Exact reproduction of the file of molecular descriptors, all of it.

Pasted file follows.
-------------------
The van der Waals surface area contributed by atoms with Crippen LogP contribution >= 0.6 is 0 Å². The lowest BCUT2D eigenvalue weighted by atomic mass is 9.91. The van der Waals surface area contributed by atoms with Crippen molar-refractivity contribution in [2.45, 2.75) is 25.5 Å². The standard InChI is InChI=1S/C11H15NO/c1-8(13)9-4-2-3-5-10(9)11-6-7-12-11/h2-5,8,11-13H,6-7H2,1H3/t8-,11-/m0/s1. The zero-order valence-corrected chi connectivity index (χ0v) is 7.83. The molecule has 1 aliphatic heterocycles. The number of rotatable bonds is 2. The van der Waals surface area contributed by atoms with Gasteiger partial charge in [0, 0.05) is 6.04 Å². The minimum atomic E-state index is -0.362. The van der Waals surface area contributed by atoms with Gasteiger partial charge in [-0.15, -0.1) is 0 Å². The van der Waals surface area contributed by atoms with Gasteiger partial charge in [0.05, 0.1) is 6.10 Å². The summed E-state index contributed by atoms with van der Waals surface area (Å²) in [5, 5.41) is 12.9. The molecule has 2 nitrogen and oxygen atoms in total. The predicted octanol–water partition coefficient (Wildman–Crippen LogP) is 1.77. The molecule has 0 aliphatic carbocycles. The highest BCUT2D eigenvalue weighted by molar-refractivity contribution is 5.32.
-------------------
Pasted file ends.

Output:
The van der Waals surface area contributed by atoms with Crippen LogP contribution >= 0.6 is 0 Å². The lowest BCUT2D eigenvalue weighted by atomic mass is 9.91. The van der Waals surface area contributed by atoms with Crippen molar-refractivity contribution in [2.45, 2.75) is 25.5 Å². The standard InChI is InChI=1S/C11H15NO/c1-8(13)9-4-2-3-5-10(9)11-6-7-12-11/h2-5,8,11-13H,6-7H2,1H3/t8-,11-/m0/s1. The zero-order valence-corrected chi connectivity index (χ0v) is 7.83. The molecule has 1 aliphatic heterocycles. The number of rotatable bonds is 2. The van der Waals surface area contributed by atoms with Gasteiger partial charge in [0, 0.05) is 6.04 Å². The minimum atomic E-state index is -0.362. The van der Waals surface area contributed by atoms with Gasteiger partial charge in [-0.15, -0.1) is 0 Å². The van der Waals surface area contributed by atoms with Gasteiger partial charge in [0.05, 0.1) is 6.10 Å². The summed E-state index contributed by atoms with van der Waals surface area (Å²) in [5, 5.41) is 12.9. The molecule has 2 nitrogen and oxygen atoms in total. The predicted octanol–water partition coefficient (Wildman–Crippen LogP) is 1.77. The molecule has 0 aliphatic carbocycles. The highest BCUT2D eigenvalue weighted by molar-refractivity contribution is 5.32.